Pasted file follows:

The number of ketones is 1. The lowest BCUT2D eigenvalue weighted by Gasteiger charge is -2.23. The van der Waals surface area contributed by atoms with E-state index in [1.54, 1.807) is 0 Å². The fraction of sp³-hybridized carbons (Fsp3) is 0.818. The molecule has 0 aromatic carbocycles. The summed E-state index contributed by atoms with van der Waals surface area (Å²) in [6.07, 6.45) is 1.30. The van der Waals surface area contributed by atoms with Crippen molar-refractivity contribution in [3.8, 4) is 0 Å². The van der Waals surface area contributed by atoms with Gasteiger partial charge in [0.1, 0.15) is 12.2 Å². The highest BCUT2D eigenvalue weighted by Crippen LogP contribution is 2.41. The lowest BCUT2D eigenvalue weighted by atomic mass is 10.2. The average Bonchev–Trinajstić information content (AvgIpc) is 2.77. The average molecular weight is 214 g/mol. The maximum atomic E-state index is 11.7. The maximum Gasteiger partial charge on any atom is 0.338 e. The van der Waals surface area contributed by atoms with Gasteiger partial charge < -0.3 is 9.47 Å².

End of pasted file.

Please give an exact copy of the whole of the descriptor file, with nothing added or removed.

The number of ketones is 1. The lowest BCUT2D eigenvalue weighted by Gasteiger charge is -2.23. The van der Waals surface area contributed by atoms with E-state index in [1.54, 1.807) is 0 Å². The fraction of sp³-hybridized carbons (Fsp3) is 0.818. The molecule has 0 aromatic carbocycles. The summed E-state index contributed by atoms with van der Waals surface area (Å²) in [6.07, 6.45) is 1.30. The van der Waals surface area contributed by atoms with Crippen molar-refractivity contribution in [3.8, 4) is 0 Å². The van der Waals surface area contributed by atoms with Gasteiger partial charge in [0.1, 0.15) is 12.2 Å². The highest BCUT2D eigenvalue weighted by Crippen LogP contribution is 2.41. The lowest BCUT2D eigenvalue weighted by atomic mass is 10.2. The average Bonchev–Trinajstić information content (AvgIpc) is 2.77. The average molecular weight is 214 g/mol. The maximum atomic E-state index is 11.7. The maximum Gasteiger partial charge on any atom is 0.338 e. The van der Waals surface area contributed by atoms with Gasteiger partial charge < -0.3 is 9.47 Å².